Safi regularly speaks with leadership teams about applying the ideas in Loonshots and on innovation, strategy, and transformation more broadly.
Recent and upcoming appearances include 360i, Amplitude, Boston Globe, CableLabs, the CIA, Fidelity, Gartner, Goldman Sachs, Google, IRI, Johnson + Johnson, Khosla Ventures, Merkle, Microsoft, Paypal, Samsung, Sequoia Capital, Spotify, St. Jude’s, the US Air Force, the US Navy, Viacom, and Vizient. Safi has also presented at leading academic institutions including business schools and science, mathematics, or medical departments at Harvard, MIT, Stanford, Princeton, UC Berkeley, Caltech, Cornell, Bell Labs, Dana-Farber Cancer Institute, Massachusetts General Hospital, and the Weizmann Institute of Science in Israel.
Safi is the author of Loonshots: How to Nurture the Crazy Ideas that Win Wars, Cure Diseases, and Transform Industries, a national bestseller that has been translated into 18 languages and selected as a best business book of the year by Amazon, Bloomberg, Business Insider, Financial Times, Forbes, Inc., Medium, Strategy + Business, Tech Crunch, and the Washington Post. It was the most recommended book of the year in Bloomberg’s annual survey of CEOs and entrepreneurs.
Senator Bob Kerrey wrote: “If The Da Vinci Code and Freakonomics had a child together, it would be called Loonshots.”
Safi received his BA in physics from Harvard summa cum laude, completed his PhD in physics at Stanford, and served as a Miller Research Fellow in theoretical physics at U.C. Berkeley. He served for three years as a consultant at McKinsey and then founded a biotechnology company developing new drugs for cancer. He led its IPO and served as CEO for 13 years. In 2008, he was named E&Y New England Biotechnology Entrepreneur of the Year. In 2011, he worked with President Obama’s council of science advisors (PCAST) on the future of national research.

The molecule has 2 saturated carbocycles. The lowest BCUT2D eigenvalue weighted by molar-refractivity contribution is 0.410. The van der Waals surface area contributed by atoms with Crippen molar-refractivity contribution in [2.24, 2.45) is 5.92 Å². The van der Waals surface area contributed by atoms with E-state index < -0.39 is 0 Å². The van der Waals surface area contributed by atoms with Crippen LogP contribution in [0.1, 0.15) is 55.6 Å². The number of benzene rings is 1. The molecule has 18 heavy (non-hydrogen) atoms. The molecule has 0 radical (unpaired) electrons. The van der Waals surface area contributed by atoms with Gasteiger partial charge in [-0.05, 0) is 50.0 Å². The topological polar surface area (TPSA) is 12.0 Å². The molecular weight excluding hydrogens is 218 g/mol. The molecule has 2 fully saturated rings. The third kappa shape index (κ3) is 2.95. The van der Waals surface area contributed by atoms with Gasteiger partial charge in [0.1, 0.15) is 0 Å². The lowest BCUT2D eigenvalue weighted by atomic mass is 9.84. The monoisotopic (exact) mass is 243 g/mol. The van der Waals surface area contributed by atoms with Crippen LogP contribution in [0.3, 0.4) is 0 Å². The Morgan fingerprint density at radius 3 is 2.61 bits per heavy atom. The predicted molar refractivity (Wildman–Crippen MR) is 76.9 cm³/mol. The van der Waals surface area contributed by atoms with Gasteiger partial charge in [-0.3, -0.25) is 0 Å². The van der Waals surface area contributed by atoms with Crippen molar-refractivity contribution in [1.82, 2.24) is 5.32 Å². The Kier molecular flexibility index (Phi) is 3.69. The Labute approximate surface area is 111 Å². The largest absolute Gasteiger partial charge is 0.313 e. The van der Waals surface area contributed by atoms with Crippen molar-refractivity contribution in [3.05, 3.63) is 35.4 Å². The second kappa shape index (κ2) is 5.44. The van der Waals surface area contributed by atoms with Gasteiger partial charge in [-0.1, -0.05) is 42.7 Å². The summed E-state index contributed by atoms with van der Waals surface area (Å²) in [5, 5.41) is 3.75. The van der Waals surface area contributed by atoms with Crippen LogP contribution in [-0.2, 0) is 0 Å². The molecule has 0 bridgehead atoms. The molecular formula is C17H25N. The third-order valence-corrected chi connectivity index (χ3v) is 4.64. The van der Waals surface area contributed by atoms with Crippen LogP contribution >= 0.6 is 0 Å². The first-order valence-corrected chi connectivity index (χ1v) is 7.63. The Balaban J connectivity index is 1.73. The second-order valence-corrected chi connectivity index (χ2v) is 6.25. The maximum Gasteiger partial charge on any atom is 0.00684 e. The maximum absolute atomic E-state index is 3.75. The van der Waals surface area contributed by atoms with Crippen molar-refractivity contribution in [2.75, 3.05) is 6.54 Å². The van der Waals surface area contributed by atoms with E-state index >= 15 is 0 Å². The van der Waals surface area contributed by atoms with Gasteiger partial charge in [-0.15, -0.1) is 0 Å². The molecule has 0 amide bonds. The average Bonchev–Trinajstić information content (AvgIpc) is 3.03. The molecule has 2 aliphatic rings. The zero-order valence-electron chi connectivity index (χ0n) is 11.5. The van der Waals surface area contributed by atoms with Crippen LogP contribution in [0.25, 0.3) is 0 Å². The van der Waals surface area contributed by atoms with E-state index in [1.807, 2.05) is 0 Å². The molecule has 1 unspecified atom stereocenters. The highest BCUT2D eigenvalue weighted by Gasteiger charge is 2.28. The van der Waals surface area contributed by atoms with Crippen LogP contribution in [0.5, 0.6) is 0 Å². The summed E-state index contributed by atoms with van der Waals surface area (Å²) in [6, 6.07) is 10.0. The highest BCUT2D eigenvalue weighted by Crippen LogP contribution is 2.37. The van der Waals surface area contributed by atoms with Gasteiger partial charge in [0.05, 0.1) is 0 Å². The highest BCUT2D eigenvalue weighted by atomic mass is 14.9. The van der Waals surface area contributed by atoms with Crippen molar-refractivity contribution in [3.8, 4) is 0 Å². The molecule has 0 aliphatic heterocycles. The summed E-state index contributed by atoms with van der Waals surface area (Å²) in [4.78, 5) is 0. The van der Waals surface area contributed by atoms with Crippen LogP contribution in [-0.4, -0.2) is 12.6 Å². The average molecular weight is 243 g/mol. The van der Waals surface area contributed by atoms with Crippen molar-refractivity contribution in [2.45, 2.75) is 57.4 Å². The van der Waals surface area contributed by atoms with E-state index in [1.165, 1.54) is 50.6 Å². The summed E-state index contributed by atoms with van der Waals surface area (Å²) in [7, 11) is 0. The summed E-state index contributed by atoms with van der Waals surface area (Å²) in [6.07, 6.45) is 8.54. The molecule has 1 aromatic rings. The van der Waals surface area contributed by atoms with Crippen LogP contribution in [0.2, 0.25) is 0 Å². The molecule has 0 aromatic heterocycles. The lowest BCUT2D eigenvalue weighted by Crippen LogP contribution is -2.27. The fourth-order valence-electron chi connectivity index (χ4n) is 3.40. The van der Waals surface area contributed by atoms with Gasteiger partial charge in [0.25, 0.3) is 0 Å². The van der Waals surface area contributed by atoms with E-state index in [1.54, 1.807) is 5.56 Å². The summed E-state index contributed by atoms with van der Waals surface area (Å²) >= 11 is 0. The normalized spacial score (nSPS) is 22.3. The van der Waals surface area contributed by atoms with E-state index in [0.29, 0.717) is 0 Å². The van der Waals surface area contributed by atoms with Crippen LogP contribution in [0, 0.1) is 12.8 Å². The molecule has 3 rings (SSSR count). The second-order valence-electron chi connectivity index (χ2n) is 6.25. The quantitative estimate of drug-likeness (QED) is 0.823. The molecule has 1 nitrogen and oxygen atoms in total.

1—(Keynote) Loonshots: How to Nurture the Crazy Ideas that Win Wars and Transform Industries
Why do good teams kill great ideas? Safi Bahcall reveals a surprising new way of thinking about group behavior that challenges everything we thought we knew about nurturing radical breakthroughs. Drawing on the science of phase transitions, and using stories that range from the hunt for U-boats in WWII to the search for new cancer drugs, Safi shows why teams, companies, or any group with a mission will suddenly change from embracing wild new ideas to rigidly rejecting them. Hear fresh insights from this new kind of science and learn three techniques that creatives, leaders, and visionaries can use to liberate the ideas trapped inside small and large companies everywhere.
2—Strategy: The Four Rules of Reinvention
How did the music industry escape death? How did one mall succeed while all others failed? Why did Amazon beat Google in the race for cloud services—the business that now generates over half of Amazon’s profits? Learn the four principles that connect these examples: the rules of reinvention. Hear about the need to balance the two types of loonshots, the hidden gaps that must be closed, the common traps that needlessly sink new ventures, and how the best innovators overcome these challenges and balance the core and the new. Learn how Microsoft has been applying these same principles to rapidly catch up in the trillion-dollar race to dominate the cloud—transforming itself, along the way, from an also-ran into the most valuable company in the world.
3—Tactics: Bridging the Divide
You’ve figured out your strategy, the new businesses you’ll invest in, and the basics of your innovative culture and structure. Now what? So many new ventures fail because of the inevitable internal tensions between those working on the core and the new. One group seeks to minimize risk and maximize quality (deliver on time, on budget, on spec); the other seeks to maximize intelligent risk-taking at minimum viable quality (experiment). They speak different languages and often don’t understand—or even like—each other. Learn five techniques the best innovators use to bridge that divide. Why business plan or idea competitions are a terrible idea (and what you should do instead); the soft stuff (what it means to love your artists and soldiers equally); the need for bilingual specialists (what that means and how to build support for that role); how to make the wall porous; and, finally, the importance of a chief incentives officer.